ow that you've seen a more detailed comparison of CAM to XML Schema in Part 2
, this section builds upon that foundation to explore several of those strengths in more detail.
of this article showed a table that you'll need for this section, so it's reproduced here for your convenience as Table 1
, which summarizes the key strengths of CAM compared to XML Schema and DTDs. The line items in the table are covered in detail in the sections below the table.
The following examples draw on Table 1
to illustrate the points more fully.
Current-Node Fixed Validation (see Table 1, item 2)
As you have seen, applying business rules to restrict the domain of an element to a very specific range of values is straightforward—and something that XML Schema can do as well. Here are some examples:
<as:constraint action="setNumberMask(//item/quantity,######)" />
<as:constraint action="setNumberRange(//item/quantity,1-999)" />
Current-Node Conditional Validation (see Table 1, item 3)
You've also seen how to make acceptable values contingent upon some aspect of the value itself (such as deciding that a value is either a five- or nine-digit zip code) with constraints such as these:
condition="string-length(.) >= 9"
condition="string-length(.) < 9"
Cross-Node Conditional Validation (see Table 1, item 4)
XML Schema's conditional expressions are available only through regular expressions. CAM extends this with cross-node conditional validation, where you specify an action on one node based on the value of a different node. For example, suppose that items with a part number of 123-678
are customized for customers in the state of Washington. If that part number shows up on a purchase order for a customer from a different state you would want it to be flagged as an error. Recall that CAM conditions and actions select nodes by standard XPath. Thus, you essentially already know how to do this; in prior examples the condition always referred to an XPath of "."
(the current node). But if you change this to some other node, with a constraint such as that shown below, you now have a cross-node validation rule.
condition="//Item/@pno = '123-678'"
The term cross-node
fits better than cross-element
because "node" is the more general XML term. An element is a node and an attribute is a node. The XPath conditional expressions aren't limited to XML element nodes; you may also (as in the example above) reference attribute nodes.
Structure Variability (see Table 1, item 6)
Cross-node validation is impressive. But discovering that you can dynamically modify
what constitutes a valid structure is dazzling. Such modification provides tremendous flexibility—but requires learning a few intricacies. Here are a few examples.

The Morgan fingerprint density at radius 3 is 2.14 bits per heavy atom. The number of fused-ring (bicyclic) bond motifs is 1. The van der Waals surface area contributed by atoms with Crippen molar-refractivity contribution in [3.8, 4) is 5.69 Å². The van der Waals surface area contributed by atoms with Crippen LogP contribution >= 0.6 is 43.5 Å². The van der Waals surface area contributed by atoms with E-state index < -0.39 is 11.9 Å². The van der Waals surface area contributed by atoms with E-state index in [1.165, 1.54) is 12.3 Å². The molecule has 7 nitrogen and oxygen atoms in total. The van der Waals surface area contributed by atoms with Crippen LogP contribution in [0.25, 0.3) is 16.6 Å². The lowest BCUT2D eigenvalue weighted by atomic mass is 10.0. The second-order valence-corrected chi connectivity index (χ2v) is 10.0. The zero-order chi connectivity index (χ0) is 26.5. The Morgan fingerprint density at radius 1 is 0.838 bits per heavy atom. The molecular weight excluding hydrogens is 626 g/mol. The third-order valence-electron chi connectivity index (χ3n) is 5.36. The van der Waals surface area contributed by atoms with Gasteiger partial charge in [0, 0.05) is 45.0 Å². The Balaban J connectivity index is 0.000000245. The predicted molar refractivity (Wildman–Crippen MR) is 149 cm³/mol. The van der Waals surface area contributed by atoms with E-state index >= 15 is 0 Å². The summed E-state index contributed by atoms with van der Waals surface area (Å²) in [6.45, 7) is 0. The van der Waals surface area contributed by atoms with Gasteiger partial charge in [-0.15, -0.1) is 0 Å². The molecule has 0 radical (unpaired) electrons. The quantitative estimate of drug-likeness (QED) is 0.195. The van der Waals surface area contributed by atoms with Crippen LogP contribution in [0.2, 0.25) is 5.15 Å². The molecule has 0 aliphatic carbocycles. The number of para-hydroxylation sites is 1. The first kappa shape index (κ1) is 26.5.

- Example 1: Assume a purchase order includes an optional color attribute. Further assume that the purchase order includes a tray number where the item is found in the warehouse. Items with color attributes don't need a tray number—the color is sufficient for picking the item. However, it is harmless if the tray number is provided. This constraint expresses these business rules:
- Example 2: Assume you have a purchase order that includes the total order weight, and that the purchase order also includes an optional freight carrier element. However, if the order weight exceeds 25 kg, then the purchase order must specify a freight carrier to transport the goods. That is, if the condition shown below is satisfied then the FreightHandler node must be present. This constraint expresses these business rules:
condition="//Item/@weight > 25"
If you are following along with the working examples, you may find that constraints referring to other nodes (such as the preceding examples) may perform as advertised—or not. The results depend on your specific XML instance. Notice that each of the last three examples used the XPath //
designator to start each selector. That selector locates any and all nodes
that match the rest of the expression. In the previous section the example's goal was to restrict part number 123-678
to ship only to customers in Washington State. Here's the rule, repeated:
condition="//Item/@pno = '123-678'"
Previously, I glossed over the precise meaning of that constraint, which is:
- If any <Item> has a @pno of 123-678 then all <state> elements within all <shipTo> elements must be WA.
Typical purchase orders have only one shipping address, so the net result is the same as specifying this:
- If any <Item> has a @pno of 123-678 then the single <state> element within the single <shipTo> element must be WA.
The two previous examples in this section that deal with structure variability are not quite as forgiving. The intents of these two constraints are:
- Make the <TrayNumber> of an <Item> optional if this <Item> has a color.
- Require a <FreightHandler> for an <Item> if the weight of this <Item> exceeds 25 kg.
But as written, what they really indicate is this:
- Make the <TrayNumber> of any <Item> optional if any <Item> has a color.
- Require a <FreightHandler> for an <Item> if the weight of any <Item> exceeds 25 kg.
Because a purchase order typically lists more than one item, these rules may produce incorrect results. To fix this, you must introduce the appropriate XPath axis to select only nodes related to the current node for the condition predicate; in other words, you must rewrite the two constraints as:
condition="ancestor::Item/@weight > 25"
Note that both actions still use the "every match" notation //
. Remember that the constraint is attached to the node specified in the action attribute. You want to consider every <TrayNumber>
within an <Item>
. Whether to trigger the action for any particular one then depends upon the condition, which needs to refer to its locality.